Diversity and Patterns in Georgia’s Religious Architecture
Dr. Ray Luce, Georgia State Historic Preservation Officer
- Time: 3:00 PM
- Date: Wednesday, May 21, 2008
- Place: DeLamar Jensen Lecture Room, 1130 HBLL, BYU
About the Event
Georgia (founded in 1733) has a rich religious heritage but Georgia’s religious structures, like most in the nation, have not been studied in a systematic way. Georgia’s historic churches and meetinghouses document four centuries of cultural and ethnic interaction involving English and Spanish colonizers, Native Americans, African slaves and African Americans, Hispanic Americans, and a convergence of native born Georgians from all of these groups.
Dr. Luce’s presentation will focus on the various methods that can and have been used to evaluate religious structures, and he will present a workings typology for surveys Georgia’s rich religious buildings. As the Georgia State Preservation Officer, Dr. Luce is responsible for archaeology protection and education, environmental review and compliance, grants, historic resource surveys, tax incentives, community planning and technical assistance, and Georgia’s National Register of Historic Places. Mr. Luce has also published and presented numerous papers on the topic of Mormon architectural history and city planning.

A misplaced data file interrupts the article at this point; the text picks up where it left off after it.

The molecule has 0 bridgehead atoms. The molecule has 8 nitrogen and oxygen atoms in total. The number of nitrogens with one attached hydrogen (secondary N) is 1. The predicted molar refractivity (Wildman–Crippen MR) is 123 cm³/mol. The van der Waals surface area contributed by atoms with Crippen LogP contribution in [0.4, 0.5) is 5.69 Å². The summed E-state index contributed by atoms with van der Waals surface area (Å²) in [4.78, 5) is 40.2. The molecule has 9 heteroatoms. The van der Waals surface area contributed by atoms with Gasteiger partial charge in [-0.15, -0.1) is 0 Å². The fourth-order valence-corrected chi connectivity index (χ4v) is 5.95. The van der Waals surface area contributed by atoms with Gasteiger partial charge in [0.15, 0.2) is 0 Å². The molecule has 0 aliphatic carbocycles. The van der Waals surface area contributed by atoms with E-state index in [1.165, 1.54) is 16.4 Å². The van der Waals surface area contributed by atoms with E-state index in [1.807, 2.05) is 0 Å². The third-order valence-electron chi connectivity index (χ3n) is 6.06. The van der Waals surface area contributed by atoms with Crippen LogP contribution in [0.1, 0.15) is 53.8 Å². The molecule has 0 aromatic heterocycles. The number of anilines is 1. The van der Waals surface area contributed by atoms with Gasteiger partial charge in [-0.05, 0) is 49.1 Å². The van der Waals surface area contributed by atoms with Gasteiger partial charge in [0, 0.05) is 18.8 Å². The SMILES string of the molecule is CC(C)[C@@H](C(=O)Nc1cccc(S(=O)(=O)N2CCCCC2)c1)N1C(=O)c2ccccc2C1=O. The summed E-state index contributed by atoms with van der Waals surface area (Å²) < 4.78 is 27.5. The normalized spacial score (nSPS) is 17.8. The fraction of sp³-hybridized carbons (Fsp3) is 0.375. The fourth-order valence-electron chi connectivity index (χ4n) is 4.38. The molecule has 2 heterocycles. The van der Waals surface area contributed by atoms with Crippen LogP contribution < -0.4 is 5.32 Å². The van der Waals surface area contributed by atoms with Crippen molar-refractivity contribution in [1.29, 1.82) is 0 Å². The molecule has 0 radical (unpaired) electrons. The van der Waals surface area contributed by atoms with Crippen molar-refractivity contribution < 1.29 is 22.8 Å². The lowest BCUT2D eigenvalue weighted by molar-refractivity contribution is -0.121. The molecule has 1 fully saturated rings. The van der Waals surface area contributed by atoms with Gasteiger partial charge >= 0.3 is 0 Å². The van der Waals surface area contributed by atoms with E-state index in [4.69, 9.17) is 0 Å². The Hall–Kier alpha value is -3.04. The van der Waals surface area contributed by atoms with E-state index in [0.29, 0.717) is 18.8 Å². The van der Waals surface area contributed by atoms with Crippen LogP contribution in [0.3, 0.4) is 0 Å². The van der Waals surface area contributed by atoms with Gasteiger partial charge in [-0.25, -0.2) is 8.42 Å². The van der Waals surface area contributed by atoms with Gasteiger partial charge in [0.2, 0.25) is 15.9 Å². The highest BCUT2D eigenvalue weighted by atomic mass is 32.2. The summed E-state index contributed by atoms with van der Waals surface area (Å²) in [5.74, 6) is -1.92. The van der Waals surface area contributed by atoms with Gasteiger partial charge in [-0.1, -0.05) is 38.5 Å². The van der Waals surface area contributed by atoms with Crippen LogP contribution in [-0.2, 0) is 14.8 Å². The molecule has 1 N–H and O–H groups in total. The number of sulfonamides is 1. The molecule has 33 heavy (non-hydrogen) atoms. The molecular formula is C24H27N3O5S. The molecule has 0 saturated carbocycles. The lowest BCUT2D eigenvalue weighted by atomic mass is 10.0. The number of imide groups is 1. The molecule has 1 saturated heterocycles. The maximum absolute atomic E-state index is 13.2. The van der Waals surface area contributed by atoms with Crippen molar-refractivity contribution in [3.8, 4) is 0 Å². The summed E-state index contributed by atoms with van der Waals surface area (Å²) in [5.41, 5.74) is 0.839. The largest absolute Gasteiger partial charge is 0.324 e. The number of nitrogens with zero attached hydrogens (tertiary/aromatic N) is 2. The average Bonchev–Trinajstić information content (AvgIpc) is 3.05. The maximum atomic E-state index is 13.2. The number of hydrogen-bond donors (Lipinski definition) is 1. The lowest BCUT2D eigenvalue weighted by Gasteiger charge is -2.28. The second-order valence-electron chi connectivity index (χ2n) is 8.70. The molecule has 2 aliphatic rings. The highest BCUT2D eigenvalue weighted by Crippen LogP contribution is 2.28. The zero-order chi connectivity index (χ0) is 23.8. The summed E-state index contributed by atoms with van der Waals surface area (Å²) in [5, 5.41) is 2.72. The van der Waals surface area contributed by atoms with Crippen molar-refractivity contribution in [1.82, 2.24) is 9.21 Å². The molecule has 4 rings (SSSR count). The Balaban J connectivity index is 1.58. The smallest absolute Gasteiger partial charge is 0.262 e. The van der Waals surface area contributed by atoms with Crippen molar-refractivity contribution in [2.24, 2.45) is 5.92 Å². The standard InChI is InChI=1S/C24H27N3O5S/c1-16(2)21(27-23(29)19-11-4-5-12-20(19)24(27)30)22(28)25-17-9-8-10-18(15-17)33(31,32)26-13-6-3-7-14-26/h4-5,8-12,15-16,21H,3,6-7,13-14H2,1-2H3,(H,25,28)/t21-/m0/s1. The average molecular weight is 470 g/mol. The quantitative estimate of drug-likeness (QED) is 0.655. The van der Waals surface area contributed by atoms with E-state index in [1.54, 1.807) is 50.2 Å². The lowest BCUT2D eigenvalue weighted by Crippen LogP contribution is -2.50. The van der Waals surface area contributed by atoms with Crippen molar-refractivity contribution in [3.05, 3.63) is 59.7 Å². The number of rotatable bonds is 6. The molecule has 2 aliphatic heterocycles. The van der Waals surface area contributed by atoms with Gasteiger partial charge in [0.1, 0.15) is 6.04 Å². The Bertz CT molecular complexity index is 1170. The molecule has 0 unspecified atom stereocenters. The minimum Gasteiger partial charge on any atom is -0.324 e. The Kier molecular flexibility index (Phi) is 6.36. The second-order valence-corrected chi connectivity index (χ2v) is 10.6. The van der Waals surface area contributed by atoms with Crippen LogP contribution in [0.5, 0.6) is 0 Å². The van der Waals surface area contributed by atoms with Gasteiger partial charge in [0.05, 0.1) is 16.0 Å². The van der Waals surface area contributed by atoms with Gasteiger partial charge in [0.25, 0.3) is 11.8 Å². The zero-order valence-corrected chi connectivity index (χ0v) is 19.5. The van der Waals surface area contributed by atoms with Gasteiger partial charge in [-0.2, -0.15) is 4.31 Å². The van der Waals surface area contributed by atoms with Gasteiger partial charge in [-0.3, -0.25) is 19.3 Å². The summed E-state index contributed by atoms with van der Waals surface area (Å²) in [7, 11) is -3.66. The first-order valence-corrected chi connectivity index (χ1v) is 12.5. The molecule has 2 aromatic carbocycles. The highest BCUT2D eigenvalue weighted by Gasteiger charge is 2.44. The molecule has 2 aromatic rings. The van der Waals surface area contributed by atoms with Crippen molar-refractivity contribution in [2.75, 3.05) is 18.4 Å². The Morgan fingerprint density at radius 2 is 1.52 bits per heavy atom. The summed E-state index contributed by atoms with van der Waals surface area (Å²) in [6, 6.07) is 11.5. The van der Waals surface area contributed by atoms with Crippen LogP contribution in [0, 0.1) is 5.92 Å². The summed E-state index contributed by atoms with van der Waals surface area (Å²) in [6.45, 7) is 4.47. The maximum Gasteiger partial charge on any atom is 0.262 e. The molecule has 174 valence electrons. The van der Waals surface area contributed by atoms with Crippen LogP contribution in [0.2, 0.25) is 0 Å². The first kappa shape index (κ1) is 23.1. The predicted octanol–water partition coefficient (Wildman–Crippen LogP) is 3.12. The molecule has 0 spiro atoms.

Please join us for this small, seminar-like presentation. This lecture will be of interest to those interested in American history, architectural history, Art history, American studies, Southern studies, cultural and popular studies and historic preservation. If you have any questions regarding this presentation, please contact the L. Tom Perry Special Collections at (801) 422.3514.